science

Penis size study cut short after men submit cartoons instead of pictures of their genitals



An academic has been forced to abandon research into how penis size affects a man’s life after participants submitted pictures of cartoon characters instead of their genitals.

Alicia Walker, an assistant professor of sociology at Missouri State University, cancelled a study which sought images of more than 3,600 penises. 

She said the “the public reaction to the project” meant “the reliability of the study as a whole has been compromised”.

Ms Walker had appealed for men to submit pictures and measurements of their members as part of research into how perceptions of penis are linked to physical and mental health, sexual activity, self-esteem, condom usage and social interaction.

Participants were required to carefully follow instructions when measuring their erect and flaccid penis from public bone to the tip, as well as complete a survey.

”The kind of work I do is not for everybody,” Ms Walker told the Springfield News-Leader last month after launching the study. “These are not sexy pictures. These are clinical pictures.”

Initial submissions suggested “a lot of anxiety and a lot of low self-esteem related to size,” Ms Walker said.

But she was forced to halt the research after it made headlines around the world and led to her being bombarded with hundreds of submissions a day, many with “joke answers” to the survey.

“I made this decision voluntarily,” Ms Walker said, in a statement issued by her university.

She added: “I continue to believe the relationship between penis size and self-esteem is an important site of scientific inquiry, but the public reaction to the project threatens the reliability of the survey responses. The reliability of the study as a whole has been compromised.”

The professor said some men admitted they had uploaded cartoons such as Spongebob Squarepants instead of pictures of their penises “to throw the study’s findings into jeopardy.”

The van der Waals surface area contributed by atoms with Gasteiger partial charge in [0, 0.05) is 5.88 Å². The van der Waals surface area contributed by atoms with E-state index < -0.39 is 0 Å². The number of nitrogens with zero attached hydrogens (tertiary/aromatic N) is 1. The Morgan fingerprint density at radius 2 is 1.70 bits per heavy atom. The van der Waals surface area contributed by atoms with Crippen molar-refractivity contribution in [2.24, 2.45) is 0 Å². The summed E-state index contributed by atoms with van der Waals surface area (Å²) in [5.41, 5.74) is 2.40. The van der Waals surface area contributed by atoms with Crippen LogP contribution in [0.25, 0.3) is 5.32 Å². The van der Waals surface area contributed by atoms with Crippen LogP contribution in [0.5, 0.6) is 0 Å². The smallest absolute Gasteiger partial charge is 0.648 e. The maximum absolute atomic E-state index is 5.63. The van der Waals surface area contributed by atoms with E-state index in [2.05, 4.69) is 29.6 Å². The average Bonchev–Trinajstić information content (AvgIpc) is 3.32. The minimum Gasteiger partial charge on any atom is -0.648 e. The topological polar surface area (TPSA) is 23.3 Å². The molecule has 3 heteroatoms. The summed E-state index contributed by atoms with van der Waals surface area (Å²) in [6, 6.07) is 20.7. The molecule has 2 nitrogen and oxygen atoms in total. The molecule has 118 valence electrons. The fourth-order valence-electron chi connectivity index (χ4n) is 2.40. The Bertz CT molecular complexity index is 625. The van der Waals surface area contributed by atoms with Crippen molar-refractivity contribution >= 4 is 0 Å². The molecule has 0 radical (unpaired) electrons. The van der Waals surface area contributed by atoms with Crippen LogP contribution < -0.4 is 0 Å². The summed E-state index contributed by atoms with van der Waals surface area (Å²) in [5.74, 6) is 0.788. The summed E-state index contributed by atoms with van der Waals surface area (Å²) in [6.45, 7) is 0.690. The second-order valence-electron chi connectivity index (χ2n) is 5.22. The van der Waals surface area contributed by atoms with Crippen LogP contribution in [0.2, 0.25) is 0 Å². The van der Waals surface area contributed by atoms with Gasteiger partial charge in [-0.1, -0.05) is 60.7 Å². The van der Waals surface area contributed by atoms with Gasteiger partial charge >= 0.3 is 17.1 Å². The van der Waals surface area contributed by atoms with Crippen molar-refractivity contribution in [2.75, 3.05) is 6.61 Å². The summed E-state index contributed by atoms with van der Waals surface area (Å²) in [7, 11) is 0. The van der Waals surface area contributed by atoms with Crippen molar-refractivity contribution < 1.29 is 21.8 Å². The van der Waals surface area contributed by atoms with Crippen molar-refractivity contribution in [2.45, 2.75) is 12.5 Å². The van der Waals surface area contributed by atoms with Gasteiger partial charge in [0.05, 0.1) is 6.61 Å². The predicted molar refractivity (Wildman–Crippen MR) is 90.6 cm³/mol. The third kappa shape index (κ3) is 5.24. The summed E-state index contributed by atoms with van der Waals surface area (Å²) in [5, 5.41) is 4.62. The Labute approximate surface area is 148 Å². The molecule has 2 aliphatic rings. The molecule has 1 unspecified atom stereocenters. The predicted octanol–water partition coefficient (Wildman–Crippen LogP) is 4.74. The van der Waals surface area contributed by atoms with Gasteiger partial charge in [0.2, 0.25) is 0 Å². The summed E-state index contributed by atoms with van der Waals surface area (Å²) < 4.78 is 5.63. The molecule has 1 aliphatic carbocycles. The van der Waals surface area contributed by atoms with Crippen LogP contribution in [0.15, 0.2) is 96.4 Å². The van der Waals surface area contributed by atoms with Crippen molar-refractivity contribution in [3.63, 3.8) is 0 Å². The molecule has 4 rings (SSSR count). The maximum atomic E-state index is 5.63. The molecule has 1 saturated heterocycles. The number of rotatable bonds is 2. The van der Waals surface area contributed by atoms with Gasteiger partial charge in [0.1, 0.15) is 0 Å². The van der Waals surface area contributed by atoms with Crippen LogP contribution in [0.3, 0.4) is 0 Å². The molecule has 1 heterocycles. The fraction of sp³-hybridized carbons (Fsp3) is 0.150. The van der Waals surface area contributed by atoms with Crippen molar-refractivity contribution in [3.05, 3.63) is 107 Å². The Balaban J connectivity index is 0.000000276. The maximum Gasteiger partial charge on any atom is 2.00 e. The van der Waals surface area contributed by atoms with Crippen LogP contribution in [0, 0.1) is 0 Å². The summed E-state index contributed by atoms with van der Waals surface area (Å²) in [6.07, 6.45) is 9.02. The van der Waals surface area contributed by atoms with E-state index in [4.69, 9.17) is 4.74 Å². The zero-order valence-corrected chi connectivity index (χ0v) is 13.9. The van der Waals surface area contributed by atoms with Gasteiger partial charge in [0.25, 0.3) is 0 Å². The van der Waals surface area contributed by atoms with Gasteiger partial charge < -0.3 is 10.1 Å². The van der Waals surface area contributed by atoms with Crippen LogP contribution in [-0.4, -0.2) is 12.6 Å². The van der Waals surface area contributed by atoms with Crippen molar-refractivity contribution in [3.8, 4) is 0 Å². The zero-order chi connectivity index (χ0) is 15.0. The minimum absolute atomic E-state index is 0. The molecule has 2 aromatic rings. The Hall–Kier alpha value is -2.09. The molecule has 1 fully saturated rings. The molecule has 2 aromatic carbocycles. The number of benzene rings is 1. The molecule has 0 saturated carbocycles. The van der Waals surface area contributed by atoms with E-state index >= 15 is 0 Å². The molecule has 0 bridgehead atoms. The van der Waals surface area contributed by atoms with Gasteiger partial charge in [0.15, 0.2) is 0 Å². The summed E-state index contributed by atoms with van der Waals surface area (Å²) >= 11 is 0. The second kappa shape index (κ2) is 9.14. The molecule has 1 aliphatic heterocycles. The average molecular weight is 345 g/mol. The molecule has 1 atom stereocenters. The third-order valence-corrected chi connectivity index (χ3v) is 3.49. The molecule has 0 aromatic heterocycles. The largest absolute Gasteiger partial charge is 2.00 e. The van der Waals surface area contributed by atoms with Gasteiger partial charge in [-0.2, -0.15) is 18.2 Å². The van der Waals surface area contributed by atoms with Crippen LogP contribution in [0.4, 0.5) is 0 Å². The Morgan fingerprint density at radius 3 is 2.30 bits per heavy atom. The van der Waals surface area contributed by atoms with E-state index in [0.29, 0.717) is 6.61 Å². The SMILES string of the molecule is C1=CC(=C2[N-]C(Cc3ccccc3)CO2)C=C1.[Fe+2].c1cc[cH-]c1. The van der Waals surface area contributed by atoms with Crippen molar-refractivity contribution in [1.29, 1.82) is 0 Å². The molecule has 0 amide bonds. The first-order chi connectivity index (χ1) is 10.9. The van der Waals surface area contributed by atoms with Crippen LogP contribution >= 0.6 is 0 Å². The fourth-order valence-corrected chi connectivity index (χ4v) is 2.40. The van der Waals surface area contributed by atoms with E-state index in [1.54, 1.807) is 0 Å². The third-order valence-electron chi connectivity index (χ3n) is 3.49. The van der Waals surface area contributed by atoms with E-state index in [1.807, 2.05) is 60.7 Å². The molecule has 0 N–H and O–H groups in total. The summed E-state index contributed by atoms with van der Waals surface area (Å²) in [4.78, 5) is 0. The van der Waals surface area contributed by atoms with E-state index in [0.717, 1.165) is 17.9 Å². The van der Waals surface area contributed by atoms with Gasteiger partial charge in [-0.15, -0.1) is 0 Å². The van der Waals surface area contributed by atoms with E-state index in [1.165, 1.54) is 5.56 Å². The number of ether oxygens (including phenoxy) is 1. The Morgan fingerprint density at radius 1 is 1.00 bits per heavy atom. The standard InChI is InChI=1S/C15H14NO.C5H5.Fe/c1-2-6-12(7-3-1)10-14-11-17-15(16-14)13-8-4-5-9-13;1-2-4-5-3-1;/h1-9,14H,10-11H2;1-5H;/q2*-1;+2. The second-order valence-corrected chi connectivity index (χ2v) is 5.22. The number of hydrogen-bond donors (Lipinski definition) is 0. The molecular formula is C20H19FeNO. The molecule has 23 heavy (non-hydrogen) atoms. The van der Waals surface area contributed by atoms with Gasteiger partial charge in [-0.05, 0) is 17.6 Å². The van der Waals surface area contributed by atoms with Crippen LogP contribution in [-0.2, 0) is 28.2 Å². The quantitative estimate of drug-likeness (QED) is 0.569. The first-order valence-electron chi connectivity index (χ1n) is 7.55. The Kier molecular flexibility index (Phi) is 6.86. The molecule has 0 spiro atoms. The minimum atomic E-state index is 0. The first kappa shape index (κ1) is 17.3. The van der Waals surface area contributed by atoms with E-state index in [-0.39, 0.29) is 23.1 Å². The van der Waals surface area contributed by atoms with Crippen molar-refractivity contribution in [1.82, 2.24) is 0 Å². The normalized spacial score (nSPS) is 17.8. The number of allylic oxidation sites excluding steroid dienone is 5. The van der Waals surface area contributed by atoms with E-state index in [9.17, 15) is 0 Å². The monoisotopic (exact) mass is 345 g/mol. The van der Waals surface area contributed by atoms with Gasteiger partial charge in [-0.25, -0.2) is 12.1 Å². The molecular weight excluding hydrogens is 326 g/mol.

She blamed “inaccurate and irresponsible” media coverage – some of which described her as “soliciting dick pics” – for skewing the data pool.

Ms Walker said many articles had depicted her as looking to prove that small penises lead to low self-esteem, meaning she received too few submissions from men who who were above average.

“The widespread misrepresentations in the media and clickbait inflammatory headlines robbed these men of their chance to talk about their experiences. And while some think it doesn’t matter, it does,” she said in a seperate interview with the Inside Higher Ed website.  

“One man who had finished his interview with me told me he had not been to the doctor for a physical in close to a decade. After our interview, he went to the doctor. For him, and others like him, that’s huge. This work mattered.”

Ms Walker said she also received abusive emails and calls from “a small minority” of men criticising her doing the study as a woman.

“I asked why my gender made a difference, and none of them could tell me. Knowing that these folks wouldn’t have said anything had I been a male researcher was beyond frustrating,” she added.



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